While other Bible catalogs are available, this comprehensive reference book is destined to become the standard in the field. Chamberlin's one-volume work traces the publication history of multiple editions of Bible translations and offers valuable decriptive annotations. The catalog not only includes complete Bibles, but also Old and New Testaments, partial texts, commentaries that include translations, children's Bibles, Apocryphal writings, and the Koran, as well. Other bibliographies are usually limited to editions commonly found in academic libraries, but Chamberlin's guide also includes Bibles found in private collections. Overall, this catalogue contains more than five times as many entries of different English translations as two other Bible bibliographies, those by Hill and Herbert, combined.
The entries are grouped in 151 categories, and within each category entries are listed in chronological order. The accompanying annotations identify the translator and provide an overview of the contents of each work. The detailed indexes make this bibliography a convenient tool for researchers. Bible scholars, collectors, and rare book dealers will find this catalogue a necessary addition to their libraries.
Rather than make judgments about what is and what is not properly considered a Bible or a part of the Bible, bibliographer Chamberlin has taken a very inclusive approach, admitting the Apocryphal books and even the Koran and arranging them within a framework that works from the whole through smaller parts in the accustomed order (i.e., the complete Bible, Hebrew scriptures, Pentateuch, . . . major prophets, . . . New Testament, Gospels, etc). Within each of these sections the translations are arranged chronologically by first publication date. Free from the constraints of Anglo-American Cataloguing Rules for form of entry and description, Chamberlin is able to provide lengthy descriptive notes and group successive and variant editions together. Helpful notes trace the relationship between later translators and translations and earlier translators and translations. Users can identify the work of particular editors or translators through the index. With its fuller descriptions and more convenient access to English versions of the Bible and its parts, this complements and extends the coverage of the Bible available through volumes 53-56 of the National Union Catalog Pre-1956 Imprints (London: Mansell, 1980) and belongs in serious Bible studies collections.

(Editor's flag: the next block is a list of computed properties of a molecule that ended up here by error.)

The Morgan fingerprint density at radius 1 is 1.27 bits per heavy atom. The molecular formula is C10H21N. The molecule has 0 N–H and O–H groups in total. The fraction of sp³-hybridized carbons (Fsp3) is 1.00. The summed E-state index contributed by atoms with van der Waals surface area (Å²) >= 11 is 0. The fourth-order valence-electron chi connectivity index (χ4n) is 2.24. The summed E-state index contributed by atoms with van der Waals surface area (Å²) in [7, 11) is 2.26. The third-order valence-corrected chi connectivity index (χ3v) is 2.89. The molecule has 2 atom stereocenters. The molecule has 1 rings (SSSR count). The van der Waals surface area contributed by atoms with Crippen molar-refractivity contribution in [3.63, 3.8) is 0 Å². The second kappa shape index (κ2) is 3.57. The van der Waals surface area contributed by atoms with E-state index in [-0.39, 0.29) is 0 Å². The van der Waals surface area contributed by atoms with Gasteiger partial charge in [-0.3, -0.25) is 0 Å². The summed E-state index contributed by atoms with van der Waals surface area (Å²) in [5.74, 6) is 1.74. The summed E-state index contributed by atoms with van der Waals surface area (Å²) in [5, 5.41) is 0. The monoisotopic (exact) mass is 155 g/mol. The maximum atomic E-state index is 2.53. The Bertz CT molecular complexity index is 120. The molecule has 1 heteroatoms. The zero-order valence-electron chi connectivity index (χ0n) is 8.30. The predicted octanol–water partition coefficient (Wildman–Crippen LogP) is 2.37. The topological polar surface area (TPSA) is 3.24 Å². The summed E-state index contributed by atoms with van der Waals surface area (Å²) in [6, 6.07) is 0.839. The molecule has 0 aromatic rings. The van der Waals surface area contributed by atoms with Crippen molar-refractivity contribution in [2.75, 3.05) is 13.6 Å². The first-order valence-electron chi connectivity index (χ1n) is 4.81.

The Catalogue of English Bible Translations is in many respects Chamberlin's masterwork, a monumental annotated catalogue citing every different English translation of the Bible or of portions of the Bible. . . . Chamberlin's bibliography is well-organized and attractively laid-out. . . . Concludes with an excellent index listing the translator's names and the names of notable Bibles (the Vinegar Bible, the Vineyard Bible, Thomson's Bible, and so forth) and is enthusiastically recommended for all academic libraries supporting research in religious history and the history of the book.
This catalogue is a landmark in the bibliography or English Bibles, for it at last covers a field where even the book auctioneers were in the dark. It should be in the possession of all who are seriously involved in the subject.
. . . is in many respects Chamberlin's masterwork, a monumental annotated catalogue citing every different English translation of the Bible or of portions of the Bible is enthusiastically recommended for all academic libraries supporting research in religious history and the history of the book.